Plans to build in the North Sea, from floating islands to wind farms and CO2 storage, abound. But is there enough room? And will such plans clash with the activities already taking place? PhD candidate Solange van der Werff and her TU Delft colleagues developed a detailed chart providing a comprehensive picture of how busy the North Sea actually is.
Plans to build in the North Sea have been proliferating, from another airport to homes on floating islands. It is, of course, key in providing the locations for wind farms, solar power generation and CO2 storage necessary for the energy transition process. And then there is shipping and fishing.
The new visualisation technique has enabled Van der Werff and her team to create a clear image of the level of activity at sea and on rivers and canals. The overall picture shows which parts of the North Sea are already spoken for. Zoom in, and the activities that take place there will appear. The chart’s high resolution makes it possible to distinguish patterns as well as recognise specific nautical activities.
‘The main shipping lanes used to be roughly marked using heat maps. Our chart is so detailed you can even recognise individual wind turbines. We can trace them via the activity of the ships that are doing the work there,’ Van der Werff explains.
Millions of vessel positions
Van der Werff used a dataset of some four billion vessel positions to create the chart, collected over a four-month period. The data are part of the Automatic Identification System (AIS). Dutch national transport authority Rijkswaterstaat collects this data for the Dutch territory and has made a part of it available to Van der Werff. The system enables skippers, as well as traffic and port services, to read out the position, course and speed of ships in the area, ensuring and improving the safety and smooth running of waterborne traffic.
The huge amount of data acquired through AIS could already be used to create a chart, but computing capacity limited the resolution. One pixel represented an area of several hundred metres. Van der Werff and her colleagues from TU Delft and Deltares are now relying on the Planetary Computer, the new computing facility provided by Microsoft to promote global sustainability. This super computer is able to visualise the AIS dataset with one pixel equalling a couple of metres.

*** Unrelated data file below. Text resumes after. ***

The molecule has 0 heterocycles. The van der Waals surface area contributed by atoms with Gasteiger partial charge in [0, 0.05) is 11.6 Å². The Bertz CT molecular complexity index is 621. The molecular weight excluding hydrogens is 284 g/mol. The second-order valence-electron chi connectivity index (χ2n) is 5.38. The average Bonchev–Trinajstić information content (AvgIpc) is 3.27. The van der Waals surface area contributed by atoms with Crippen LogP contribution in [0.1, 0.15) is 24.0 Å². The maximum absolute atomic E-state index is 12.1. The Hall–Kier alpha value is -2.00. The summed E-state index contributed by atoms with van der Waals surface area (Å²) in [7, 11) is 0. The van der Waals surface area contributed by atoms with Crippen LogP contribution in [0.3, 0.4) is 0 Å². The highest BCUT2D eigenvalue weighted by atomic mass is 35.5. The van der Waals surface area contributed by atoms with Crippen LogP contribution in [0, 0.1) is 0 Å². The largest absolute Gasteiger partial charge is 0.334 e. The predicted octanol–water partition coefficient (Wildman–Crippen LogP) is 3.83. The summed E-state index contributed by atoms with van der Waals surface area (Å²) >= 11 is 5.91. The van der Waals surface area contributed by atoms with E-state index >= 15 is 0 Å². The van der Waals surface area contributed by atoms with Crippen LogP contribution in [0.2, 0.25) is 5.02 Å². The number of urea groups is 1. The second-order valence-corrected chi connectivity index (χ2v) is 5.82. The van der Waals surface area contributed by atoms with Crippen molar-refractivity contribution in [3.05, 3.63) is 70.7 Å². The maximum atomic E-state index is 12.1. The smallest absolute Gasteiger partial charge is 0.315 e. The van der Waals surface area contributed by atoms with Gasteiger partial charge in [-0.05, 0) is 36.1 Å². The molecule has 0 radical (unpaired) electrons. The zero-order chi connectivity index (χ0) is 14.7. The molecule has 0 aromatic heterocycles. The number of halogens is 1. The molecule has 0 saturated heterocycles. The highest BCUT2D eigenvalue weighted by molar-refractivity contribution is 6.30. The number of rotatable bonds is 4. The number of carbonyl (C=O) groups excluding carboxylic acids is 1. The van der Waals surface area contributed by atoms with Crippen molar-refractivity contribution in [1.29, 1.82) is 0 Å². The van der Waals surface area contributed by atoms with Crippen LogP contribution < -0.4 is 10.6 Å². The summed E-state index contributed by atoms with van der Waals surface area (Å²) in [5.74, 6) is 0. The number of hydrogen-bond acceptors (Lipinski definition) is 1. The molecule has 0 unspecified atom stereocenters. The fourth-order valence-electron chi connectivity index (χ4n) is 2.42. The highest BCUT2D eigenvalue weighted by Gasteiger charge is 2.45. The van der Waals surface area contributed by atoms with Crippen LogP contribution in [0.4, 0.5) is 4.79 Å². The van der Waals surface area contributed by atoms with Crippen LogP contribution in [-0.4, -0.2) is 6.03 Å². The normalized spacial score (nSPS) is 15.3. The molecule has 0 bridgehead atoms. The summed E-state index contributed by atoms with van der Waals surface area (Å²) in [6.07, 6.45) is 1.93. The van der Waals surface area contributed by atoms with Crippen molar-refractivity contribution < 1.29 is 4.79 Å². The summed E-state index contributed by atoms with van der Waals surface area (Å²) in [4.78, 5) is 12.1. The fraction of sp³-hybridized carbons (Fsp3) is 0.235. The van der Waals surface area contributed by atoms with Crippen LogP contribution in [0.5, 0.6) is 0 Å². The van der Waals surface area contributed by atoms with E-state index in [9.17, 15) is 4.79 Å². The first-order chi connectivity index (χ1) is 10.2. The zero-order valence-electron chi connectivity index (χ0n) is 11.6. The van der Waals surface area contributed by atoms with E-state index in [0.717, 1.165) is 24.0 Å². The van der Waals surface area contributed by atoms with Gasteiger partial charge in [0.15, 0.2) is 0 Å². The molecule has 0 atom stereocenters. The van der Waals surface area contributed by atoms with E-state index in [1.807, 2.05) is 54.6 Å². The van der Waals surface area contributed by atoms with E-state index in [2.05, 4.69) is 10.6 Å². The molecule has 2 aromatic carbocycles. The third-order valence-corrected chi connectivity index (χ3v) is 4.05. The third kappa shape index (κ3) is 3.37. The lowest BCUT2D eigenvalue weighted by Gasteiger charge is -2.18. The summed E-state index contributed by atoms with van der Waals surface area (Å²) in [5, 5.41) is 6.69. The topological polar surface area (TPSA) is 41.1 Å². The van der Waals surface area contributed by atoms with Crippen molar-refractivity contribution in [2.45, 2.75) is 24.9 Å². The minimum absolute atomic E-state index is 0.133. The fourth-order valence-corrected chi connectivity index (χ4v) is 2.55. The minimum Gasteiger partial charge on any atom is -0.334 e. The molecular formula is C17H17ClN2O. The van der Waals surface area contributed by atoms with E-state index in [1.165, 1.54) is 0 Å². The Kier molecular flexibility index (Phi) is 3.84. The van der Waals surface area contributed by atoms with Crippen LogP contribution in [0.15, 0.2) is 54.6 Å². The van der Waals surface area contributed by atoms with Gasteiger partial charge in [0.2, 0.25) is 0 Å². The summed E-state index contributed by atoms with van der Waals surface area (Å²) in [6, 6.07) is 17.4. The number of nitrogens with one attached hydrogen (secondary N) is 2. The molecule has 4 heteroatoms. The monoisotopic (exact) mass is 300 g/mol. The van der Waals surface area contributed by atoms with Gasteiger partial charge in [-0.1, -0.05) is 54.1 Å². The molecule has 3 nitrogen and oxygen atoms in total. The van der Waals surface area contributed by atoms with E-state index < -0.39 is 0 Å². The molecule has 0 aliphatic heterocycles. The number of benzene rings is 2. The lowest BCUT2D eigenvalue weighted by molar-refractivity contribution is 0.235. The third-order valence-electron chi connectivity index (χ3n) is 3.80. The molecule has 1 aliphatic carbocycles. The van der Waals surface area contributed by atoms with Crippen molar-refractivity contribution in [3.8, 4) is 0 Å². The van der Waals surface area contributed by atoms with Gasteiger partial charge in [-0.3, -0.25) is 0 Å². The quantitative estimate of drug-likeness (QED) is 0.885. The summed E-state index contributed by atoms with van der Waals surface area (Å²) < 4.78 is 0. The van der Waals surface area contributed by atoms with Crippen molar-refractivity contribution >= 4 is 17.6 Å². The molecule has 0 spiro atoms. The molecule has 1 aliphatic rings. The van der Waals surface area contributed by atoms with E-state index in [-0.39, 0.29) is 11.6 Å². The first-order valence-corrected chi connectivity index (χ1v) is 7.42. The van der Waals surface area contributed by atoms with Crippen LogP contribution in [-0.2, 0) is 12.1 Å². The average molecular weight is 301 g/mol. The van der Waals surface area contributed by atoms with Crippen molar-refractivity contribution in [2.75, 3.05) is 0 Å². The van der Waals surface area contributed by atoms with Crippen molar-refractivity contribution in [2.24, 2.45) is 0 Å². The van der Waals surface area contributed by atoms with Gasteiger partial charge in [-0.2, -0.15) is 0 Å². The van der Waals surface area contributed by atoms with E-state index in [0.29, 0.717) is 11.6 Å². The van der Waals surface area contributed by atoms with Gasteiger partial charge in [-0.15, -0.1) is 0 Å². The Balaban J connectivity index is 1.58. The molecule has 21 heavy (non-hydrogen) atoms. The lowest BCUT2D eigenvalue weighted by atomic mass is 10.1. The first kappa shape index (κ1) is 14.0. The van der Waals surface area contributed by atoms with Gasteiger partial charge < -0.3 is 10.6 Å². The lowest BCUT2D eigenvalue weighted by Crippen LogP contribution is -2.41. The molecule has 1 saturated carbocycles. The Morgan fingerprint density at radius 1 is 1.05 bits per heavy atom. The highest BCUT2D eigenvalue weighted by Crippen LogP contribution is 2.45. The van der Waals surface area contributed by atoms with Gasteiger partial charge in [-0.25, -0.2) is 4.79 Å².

Insight in traffic safety and emission levels
The chart is already a valuable tool to visualise an existing situation. The next step is to simulate changes based on the knowledge that has been gathered. This will help to analyse the routes and speeds of ships, and can also generate new insights into traffic safety and CO2 emissions.
‘This approach will answer the question of whether there is actually room enough on the North Sea to combine the plans that are being made,’ Van der Werff says. ‘So far our partners in the project have welcomed our findings with great enthusiasm.’
View the interactive map of the North Sea
Scroll through the chart here and discover for yourself the designated wind farm locations, the main shipping routes, activity around ports and sluices; dredging work locations and ships’ CO2 emission levels.
The North Sea visualisation is Solange van der Werff’s PhD project, carried out under the auspices of Prof. Mark van Koningsveld of the faculty of Ports & Waterways. Her partners in the project are Rijkswaterstaat, Deltares and MARIN. This is the first instance of Dutch scientists using Microsoft’s Planetary Computer. SmartPort and Port of Rotterdam sponsor this project.
Also read: VIDEO: Join the floating future
Picture: Screenshot of the interactive chart developed by Solange van der Werff